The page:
SOVA

(redirected from Sinus of Valsalva Aneurysm)
AcronymDefinition
SOVASafeguarding of Vulnerable Adults (course)
SOVASouthern Virginia
SOVASchool of Visual Arts (various universities; also seen as SVA)
SOVASoft-Output Viterbi Algorithm
SOVASouthern Oregon Visitors Association (Ashland, OR)
SOVASouth Orissa Voluntary Action (India)
SOVASave Our Voice Actors
SOVASinus of Valsalva Aneurysm
SOVASouth Okanagan Volleyball Association (Canada)
SOVASocial Organization for Voluntary Action (India)
References in periodicals archive ?
Keywords: Ruptured sinus of valsalva aneurysm, Aortopulmonary tunnel, aortic root abscess.
Sinus of valsalva aneurysm is a rare disease, accounting for less than 1 % of all congenital cardiac diseases.1 It becomes clinically apparent when it ruptures.
Sinus of Valsalva aneurysm (SVA) is rare cardiac anomaly usually congenital while only a minority are acquired.
Contrast cardiac CT scan confirmed the echocardiographic findings of noncoronary sinus of Valsalva aneurysm in close proximity of membranous ventricular septum with normal remaining aortic dimensions and no atherosclerotic changes or dissection flap.
Transcatheter closure of a ruptured sinus of valsalva aneurysm. Circ J 2006; 70:1043-1047.
Rupture of a noncoronary sinus of Valsalva aneurysm into the left atrium: A rare cause of acute pulmonary edema.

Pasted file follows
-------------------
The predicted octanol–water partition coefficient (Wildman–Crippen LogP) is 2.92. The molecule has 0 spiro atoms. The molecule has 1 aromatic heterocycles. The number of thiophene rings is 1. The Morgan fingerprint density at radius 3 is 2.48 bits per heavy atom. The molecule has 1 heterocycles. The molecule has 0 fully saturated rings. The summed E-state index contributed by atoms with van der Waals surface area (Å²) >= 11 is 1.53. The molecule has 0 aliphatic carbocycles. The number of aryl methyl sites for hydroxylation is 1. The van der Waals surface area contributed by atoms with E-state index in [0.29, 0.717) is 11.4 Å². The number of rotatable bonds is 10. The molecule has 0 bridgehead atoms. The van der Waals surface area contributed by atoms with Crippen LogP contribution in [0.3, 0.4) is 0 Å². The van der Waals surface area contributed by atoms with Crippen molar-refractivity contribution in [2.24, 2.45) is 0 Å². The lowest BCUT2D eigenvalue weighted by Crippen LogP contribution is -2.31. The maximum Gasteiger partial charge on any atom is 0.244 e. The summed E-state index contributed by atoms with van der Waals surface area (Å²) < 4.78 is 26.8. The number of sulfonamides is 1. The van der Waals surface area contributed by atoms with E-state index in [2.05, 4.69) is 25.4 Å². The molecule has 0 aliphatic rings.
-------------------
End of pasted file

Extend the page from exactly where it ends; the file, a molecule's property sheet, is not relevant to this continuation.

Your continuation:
Transcatheter closure of ruptured sinus of Valsalva aneurysm into the right ventricle with an Amplatzer Vascular Plug II.
Repair of ruptured sinus of Valsalva aneurysm: Determinants of long-term survival.
(7.) Rao PS, Bromberg Bl, Jureidini SB, Fiore AC Transcatheter occlusion of ruptured sinus of Valsalva aneurysm: innovative use of available technology.
A transthoracic echocardiogram was done which showed biatrial dilatation, right ventricular dilatation, slightly decreased left ventricular systolic function, severe aortic regurgitation, a possible bicuspid aortic valve with vegetation, an enlarged aortic root, severe tricuspid regurgitation with moderate to severe pulmonary hypertension, tricuspid valve vegetation, a possible non coronary sinus of Valsalva aneurysm with perforation to the right atrium and severe coarctation at the aortic isthmus with a maximum peak gradient of 77 mmHg (Figure 1).
Sinus of Valsalva aneurysm most commonly involves the right coronary cusp, extending toward the right atrium and ventricle.
In the literature, complete heart block has been reported with unruptured sinus of Valsalva aneurysm; but very few cases of complete heart block with ruptured sinus of Valsalva aneurysm into IVS has been reported.